keri - so why not do it for more than 3 weeks?

    8. That's kind of the plan, become a part time vegan. I don't want to cut out anything forever but I don't need animal products every day or even every week. Mainly just a jump start.

    9. Okay, I don't know how I missed the part where you went vegetarian for months eating tons of purees, stews etc.
      Can you please try to remember the recipes?
      How did I miss that?


    10. I never went vegetarian. I lived with EX vegetarians. The stews had meat in them - postly porc. The broths were made from scratch aka boiling a big knuckle of something on the stove. The vegetables were blended into a purée, sometimes cream and butter were added (along with salt, pepper and other spices.)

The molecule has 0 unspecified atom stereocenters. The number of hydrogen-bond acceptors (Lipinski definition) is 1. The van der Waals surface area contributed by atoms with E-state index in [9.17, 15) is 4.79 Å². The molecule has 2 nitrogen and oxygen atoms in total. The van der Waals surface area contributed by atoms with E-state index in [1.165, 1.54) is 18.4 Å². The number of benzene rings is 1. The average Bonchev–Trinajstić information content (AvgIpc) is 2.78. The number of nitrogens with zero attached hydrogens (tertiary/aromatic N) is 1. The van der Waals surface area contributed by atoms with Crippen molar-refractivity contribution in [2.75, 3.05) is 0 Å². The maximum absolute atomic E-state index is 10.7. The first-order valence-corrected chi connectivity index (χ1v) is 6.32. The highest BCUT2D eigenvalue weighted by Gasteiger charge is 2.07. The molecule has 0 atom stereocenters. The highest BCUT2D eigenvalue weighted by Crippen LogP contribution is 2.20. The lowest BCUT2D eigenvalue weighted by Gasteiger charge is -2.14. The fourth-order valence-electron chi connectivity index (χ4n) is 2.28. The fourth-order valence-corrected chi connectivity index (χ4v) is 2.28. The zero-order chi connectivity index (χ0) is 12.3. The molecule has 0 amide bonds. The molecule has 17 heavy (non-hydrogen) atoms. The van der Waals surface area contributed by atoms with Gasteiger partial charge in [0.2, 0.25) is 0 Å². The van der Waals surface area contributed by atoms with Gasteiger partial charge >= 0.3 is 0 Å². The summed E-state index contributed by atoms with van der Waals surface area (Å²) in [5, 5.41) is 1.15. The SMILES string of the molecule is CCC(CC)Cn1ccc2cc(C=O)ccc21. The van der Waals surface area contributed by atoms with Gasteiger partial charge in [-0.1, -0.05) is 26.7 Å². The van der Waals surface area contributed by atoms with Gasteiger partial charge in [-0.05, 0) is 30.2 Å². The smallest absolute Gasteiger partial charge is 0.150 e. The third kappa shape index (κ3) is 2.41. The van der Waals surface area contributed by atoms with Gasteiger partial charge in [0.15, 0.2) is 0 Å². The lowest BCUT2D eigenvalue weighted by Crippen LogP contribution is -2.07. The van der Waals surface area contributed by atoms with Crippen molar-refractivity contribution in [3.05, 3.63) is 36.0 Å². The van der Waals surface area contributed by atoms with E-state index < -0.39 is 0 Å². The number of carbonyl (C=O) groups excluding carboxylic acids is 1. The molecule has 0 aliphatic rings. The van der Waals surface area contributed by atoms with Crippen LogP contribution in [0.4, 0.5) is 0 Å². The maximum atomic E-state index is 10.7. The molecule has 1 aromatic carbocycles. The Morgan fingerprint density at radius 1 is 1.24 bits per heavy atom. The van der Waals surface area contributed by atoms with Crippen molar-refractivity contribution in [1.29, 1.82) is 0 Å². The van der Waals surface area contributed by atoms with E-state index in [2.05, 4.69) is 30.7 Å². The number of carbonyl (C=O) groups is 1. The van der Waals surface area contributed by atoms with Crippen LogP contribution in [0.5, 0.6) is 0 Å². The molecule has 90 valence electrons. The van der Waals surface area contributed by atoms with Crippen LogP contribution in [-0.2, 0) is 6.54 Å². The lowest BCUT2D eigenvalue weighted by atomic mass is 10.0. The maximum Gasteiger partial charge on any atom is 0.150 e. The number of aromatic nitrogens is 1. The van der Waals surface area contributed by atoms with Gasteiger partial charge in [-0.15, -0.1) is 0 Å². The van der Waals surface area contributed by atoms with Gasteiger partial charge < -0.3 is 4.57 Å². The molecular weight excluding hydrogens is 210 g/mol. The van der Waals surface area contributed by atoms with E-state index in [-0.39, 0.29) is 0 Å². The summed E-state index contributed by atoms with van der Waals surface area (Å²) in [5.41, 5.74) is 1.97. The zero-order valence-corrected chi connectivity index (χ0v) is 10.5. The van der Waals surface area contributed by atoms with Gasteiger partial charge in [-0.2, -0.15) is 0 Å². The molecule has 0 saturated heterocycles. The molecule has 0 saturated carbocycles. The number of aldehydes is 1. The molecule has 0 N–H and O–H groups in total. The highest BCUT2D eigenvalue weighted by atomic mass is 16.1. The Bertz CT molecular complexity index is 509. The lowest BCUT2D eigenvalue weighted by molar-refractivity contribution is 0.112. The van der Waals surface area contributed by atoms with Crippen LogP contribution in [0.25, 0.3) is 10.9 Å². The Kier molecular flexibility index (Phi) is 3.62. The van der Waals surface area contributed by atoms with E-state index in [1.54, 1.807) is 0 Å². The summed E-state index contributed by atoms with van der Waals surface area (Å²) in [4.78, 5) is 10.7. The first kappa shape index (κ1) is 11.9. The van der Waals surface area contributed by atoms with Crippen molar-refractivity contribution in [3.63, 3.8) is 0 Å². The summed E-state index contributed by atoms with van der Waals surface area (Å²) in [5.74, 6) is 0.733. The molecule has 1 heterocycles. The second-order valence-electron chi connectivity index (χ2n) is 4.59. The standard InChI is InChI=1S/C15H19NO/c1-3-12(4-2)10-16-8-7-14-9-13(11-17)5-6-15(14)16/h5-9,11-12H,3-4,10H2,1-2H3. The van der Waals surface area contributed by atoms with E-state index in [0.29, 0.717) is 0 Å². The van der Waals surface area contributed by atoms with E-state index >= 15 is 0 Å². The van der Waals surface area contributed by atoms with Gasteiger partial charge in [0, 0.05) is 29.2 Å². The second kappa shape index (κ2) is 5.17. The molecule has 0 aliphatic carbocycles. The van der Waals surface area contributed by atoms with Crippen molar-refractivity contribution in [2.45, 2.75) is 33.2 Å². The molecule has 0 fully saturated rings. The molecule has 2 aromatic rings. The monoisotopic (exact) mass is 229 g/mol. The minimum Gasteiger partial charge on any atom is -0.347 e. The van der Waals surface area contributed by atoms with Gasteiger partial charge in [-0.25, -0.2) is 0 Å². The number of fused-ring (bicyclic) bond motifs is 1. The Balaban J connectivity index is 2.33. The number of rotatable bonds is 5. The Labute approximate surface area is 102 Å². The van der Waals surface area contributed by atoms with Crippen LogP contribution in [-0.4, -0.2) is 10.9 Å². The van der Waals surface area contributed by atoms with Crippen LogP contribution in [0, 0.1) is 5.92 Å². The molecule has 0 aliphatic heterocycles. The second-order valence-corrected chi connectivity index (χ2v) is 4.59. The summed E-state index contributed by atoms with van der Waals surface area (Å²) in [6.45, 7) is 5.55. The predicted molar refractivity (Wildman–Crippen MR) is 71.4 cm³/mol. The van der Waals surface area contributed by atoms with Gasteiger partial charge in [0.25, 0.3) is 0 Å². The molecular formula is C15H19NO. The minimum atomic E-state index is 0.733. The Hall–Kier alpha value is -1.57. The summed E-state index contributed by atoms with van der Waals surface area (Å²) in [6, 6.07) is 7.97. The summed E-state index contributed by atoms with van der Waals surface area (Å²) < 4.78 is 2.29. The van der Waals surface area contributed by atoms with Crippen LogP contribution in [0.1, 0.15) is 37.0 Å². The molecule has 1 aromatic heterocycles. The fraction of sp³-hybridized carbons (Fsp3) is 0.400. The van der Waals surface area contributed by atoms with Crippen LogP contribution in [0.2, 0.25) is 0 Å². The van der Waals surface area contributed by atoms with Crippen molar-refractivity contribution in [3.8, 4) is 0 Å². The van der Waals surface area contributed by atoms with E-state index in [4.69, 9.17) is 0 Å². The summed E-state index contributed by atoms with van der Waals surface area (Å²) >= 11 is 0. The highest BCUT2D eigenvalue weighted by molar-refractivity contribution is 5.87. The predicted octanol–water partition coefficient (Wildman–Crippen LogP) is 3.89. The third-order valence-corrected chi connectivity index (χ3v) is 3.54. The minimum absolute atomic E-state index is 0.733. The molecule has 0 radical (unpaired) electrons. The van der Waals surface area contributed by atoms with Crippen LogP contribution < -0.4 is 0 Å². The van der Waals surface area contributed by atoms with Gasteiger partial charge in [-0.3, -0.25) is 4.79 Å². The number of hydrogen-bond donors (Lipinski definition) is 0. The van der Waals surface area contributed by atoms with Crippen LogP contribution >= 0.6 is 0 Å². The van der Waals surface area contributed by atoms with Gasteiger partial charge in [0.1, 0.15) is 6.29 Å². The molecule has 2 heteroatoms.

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    12. Oh! Okay. I misunderstood. Sounds delicious, though. I know you don't eat cheese with mold but did you eat the other kind? Was there always a fresh baguette or rice or something?


    13. I have a friend who is (and has always been) quite thin. I've watched him eat and he always eats really small portions but he has a lot of variation. He'll have like 5 different things at his meal. Little bits of each one but very different. A little vegetable, a little meat, a starch or a fruit. He just goes for what will taste good together. There is no formula. When I've done that (it takes a lot of work so I'm not good at all about it) I find I'm much more satisfied than a bigger portion of just one thing. I don't get any cravings or feel like I'm missing out on something. I can't help but feel like, nutritionally, it is healthier to have that variation when eating.

    14. laurie -
      i think you're on to something! it's hard to compare women with men but obviously some good habits are universal. i love the variation here and all the little servings. it's wild!